Last year I made some Silicon Valley real estate market predictions. My 2020 predictions had been correct despite the pandemic surprise. My 2021 were mostly on track, too, but appreciation was significantly steeper than I had expected. I’d thought that values would rise 5 – 10%, but it was more like 20% in 2021.
We wondered if there’d be a large influx of seniors selling after April 1st. when it was easier to move the property tax basis in California. If there was an uptick, it was dwarfed by the large scale inventory shortage and was nothing more than a drop in the bucket.
Quick 2022 prediction points (these look a lot like 2021, generally):
- Inventory remains excessively low, demand high, prices will continue rising in 2022
- many real estate economists are predicting a lower rate of appreciation for this year, but Silicon Valley often outpaces everywhere else
- The situation is fueled by COVID, working from home, and low interest rates
- Inflation is now playing a part, and interest rates are expected to rise a little in 2022
- unless interest rates rise more than a percent, prices are likely to continue climbing as there is a ton of pent up demand still
- Part of the challenge is that buyers who are moving up or downsizing are keeping their prior home as a rental (not selling it)
- If the pandemic eases, will buyers be less driven? That’s a question. Some who are working remotely may eventually be called back to the office, but right now that seems unlikely. I believe we will have several years before the population is comfortable being in big crowds at work again. If and when that happens, there will be more demand for local housing, and it could spur prices to rise again.
We can never see all that far into the future, but as we begin 2022, I can tell you that I’ve never seen inventory this low. Today I checked and there are only 299 houses for sale in all of Santa Clara County. A year ago it was about twice that many.
Real estate corrections (10% or less) and crashes do happen periodically. Often it’s about every 10 years that we get a 10% price rollback or so. We have had 10 years of solid appreciation and are due for a correction. I don’t see it coming in the next 6 months, but any number of unforeseen things could trigger it.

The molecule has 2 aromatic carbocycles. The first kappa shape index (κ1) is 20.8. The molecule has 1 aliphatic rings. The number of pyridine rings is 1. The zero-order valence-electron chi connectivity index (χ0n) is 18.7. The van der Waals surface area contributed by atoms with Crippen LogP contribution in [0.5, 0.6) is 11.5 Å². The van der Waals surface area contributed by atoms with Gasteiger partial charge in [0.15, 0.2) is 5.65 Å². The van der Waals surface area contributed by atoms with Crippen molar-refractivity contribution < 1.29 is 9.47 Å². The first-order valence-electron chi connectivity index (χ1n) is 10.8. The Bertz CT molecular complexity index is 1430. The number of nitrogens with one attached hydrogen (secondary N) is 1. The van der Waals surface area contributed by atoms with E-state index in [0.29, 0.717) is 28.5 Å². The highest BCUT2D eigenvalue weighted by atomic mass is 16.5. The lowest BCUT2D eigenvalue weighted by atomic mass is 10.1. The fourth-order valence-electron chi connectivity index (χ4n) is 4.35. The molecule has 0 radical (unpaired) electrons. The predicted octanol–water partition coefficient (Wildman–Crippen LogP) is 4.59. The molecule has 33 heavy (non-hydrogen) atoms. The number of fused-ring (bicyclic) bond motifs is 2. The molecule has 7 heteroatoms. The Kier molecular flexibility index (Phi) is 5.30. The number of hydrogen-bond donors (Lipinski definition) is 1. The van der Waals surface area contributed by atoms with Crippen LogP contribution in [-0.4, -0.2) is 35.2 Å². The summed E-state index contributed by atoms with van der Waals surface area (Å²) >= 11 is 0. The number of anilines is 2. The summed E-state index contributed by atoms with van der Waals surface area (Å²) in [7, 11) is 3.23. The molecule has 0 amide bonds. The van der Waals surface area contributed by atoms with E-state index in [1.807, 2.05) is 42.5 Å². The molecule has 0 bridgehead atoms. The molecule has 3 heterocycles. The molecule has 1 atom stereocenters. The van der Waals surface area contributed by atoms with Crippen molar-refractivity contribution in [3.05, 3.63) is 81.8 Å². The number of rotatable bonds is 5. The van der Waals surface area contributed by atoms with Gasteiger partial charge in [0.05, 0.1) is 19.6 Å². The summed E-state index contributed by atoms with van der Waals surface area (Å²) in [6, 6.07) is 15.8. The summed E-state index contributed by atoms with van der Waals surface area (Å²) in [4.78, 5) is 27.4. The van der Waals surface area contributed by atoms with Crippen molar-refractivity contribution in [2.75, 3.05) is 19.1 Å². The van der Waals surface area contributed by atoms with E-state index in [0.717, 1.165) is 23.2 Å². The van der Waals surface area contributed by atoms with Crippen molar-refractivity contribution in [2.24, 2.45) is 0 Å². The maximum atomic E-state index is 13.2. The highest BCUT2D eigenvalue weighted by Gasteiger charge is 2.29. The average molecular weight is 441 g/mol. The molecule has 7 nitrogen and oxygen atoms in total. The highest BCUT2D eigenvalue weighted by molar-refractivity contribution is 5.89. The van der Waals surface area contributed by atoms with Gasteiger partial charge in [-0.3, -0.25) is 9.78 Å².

Some buyers may ponder waiting. I’m not encouraging that because I don’t have any idea how much prices will rise before they roll back. Further, I don’t know what interest rates will be like whenever that does happen.
Last year: Mary Pope-Handy’s Silicon Valley real estate market predictions for 2021:
Here’s what I had for 2021. Not too far off the mark, but the pandemic didn’t ease much and senior sellers did not sell much.
- With ongoing crucially low inventory, there’s a good chance that prices will rise another 5-10% for single family homes in 2021. This will be even more likely if interest rates remain low and the stock market overly exuberant. A lot of wealth here in the Bay Area is tied to stock holdings.
- Condos and townhomes may be less desirable now and during the worst of COVID (and have lost some value in the last year), and may lose value in the short haul, but as prices for houses move out of reach, the condominium and townhouse market will likely become the next hot spot of the market. For the first half of the year, the majority of condos are likely to lose value, possibly making it a good time to buy a condo, but rise after the Spring market (when single family homes move further out of reach). That has often been the pattern.
- Early 2021: buyers aren’t going to wait for the Spring market, but will jump on inventory as soon as it becomes available. I was showing property on January 2nd.
- Multiple offers will remain common, particularly in areas with good commutes, good schools, or some feature with enduring value, such as architectural charm.
- Overbids and non-contingent offers may be the norm for much of the market. Non contingent may become more typical even without multiple offers.
- The second half of 2021 should bring relief from the Coronavirus, but also a loosening of tax regulations for senior home sellers with Proposition 19 going into effect as of April1st. It may be that some seniors will then be willing to sell and relocate to other parts of California. If there’s a significant increase in listings, we may see more balance come to the market. It would need to be a large influx of listings to change the present dynamics, but any increase in the number of homes to buy will help.
- Once this pandemic is in the rear view mirror, having a larger home, or being further from commute locations may not be as much of a driver as it is now. Will tech workers be able to continue living in resort areas while working for companies in Silicon Valley? We don’t know. The resort markets have been white-hot, too – but if 2 years from now people cannot actually live in Tahoe and work in Mountain View, there could be a trend reversal.
The driver of this white hot market is inventory. For those interested in more than just my predictions, please keep reading – here’s some more info on the housing inventory in Silicon Valley and its history.
Low inventory continues to be the # 1 story behind the real estate market in Silicon Valley and across the country. Our pandemic driven sellers’ market remains in full effect.